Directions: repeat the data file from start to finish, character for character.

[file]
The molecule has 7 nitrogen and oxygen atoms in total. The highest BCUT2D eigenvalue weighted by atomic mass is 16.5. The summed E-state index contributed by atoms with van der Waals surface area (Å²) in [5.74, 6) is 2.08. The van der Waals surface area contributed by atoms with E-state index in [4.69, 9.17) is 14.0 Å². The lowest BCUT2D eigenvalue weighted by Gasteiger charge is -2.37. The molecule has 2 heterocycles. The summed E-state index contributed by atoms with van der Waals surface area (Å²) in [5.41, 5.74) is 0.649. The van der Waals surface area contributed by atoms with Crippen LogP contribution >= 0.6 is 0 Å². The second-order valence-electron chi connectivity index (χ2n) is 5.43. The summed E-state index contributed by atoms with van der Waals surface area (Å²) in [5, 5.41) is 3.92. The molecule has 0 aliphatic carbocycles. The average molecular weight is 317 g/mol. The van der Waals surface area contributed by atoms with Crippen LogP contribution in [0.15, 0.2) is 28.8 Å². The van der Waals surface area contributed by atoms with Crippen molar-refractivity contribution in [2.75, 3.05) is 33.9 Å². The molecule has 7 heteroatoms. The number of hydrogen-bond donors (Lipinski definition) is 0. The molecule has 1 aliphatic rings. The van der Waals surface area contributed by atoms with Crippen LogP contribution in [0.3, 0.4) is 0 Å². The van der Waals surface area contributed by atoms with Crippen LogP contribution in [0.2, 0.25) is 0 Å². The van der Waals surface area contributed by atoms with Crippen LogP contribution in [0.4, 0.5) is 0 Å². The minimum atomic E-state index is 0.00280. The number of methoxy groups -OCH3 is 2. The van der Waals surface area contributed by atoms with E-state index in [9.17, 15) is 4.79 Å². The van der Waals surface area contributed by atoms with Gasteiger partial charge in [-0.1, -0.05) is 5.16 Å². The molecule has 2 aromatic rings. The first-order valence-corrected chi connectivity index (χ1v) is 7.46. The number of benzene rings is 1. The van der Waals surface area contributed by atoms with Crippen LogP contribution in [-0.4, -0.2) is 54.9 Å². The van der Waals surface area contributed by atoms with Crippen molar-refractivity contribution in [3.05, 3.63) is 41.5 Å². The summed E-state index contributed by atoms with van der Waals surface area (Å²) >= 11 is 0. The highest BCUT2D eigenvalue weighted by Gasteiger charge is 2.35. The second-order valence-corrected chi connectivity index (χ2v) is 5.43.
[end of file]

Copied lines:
The molecule has 7 nitrogen and oxygen atoms in total. The highest BCUT2D eigenvalue weighted by atomic mass is 16.5. The summed E-state index contributed by atoms with van der Waals surface area (Å²) in [5.74, 6) is 2.08. The van der Waals surface area contributed by atoms with E-state index in [4.69, 9.17) is 14.0 Å². The lowest BCUT2D eigenvalue weighted by Gasteiger charge is -2.37. The molecule has 2 heterocycles. The summed E-state index contributed by atoms with van der Waals surface area (Å²) in [5.41, 5.74) is 0.649. The van der Waals surface area contributed by atoms with Crippen LogP contribution >= 0.6 is 0 Å². The second-order valence-electron chi connectivity index (χ2n) is 5.43. The summed E-state index contributed by atoms with van der Waals surface area (Å²) in [5, 5.41) is 3.92. The molecule has 0 aliphatic carbocycles. The average molecular weight is 317 g/mol. The van der Waals surface area contributed by atoms with Crippen LogP contribution in [0.15, 0.2) is 28.8 Å². The van der Waals surface area contributed by atoms with Crippen molar-refractivity contribution in [2.75, 3.05) is 33.9 Å². The molecule has 7 heteroatoms. The number of hydrogen-bond donors (Lipinski definition) is 0. The molecule has 1 aliphatic rings. The van der Waals surface area contributed by atoms with Crippen LogP contribution in [0.3, 0.4) is 0 Å². The van der Waals surface area contributed by atoms with Crippen LogP contribution in [0.2, 0.25) is 0 Å². The van der Waals surface area contributed by atoms with Crippen LogP contribution in [0.4, 0.5) is 0 Å². The minimum atomic E-state index is 0.00280. The number of methoxy groups -OCH3 is 2. The van der Waals surface area contributed by atoms with E-state index in [9.17, 15) is 4.79 Å². The van der Waals surface area contributed by atoms with Gasteiger partial charge in [-0.1, -0.05) is 5.16 Å². The molecule has 2 aromatic rings. The first-order valence-corrected chi connectivity index (χ1v) is 7.46. The number of benzene rings is 1. The van der Waals surface area contributed by atoms with Crippen LogP contribution in [-0.4, -0.2) is 54.9 Å². The van der Waals surface area contributed by atoms with Crippen molar-refractivity contribution in [3.05, 3.63) is 41.5 Å². The summed E-state index contributed by atoms with van der Waals surface area (Å²) >= 11 is 0. The highest BCUT2D eigenvalue weighted by Gasteiger charge is 2.35. The second-order valence-corrected chi connectivity index (χ2v) is 5.43.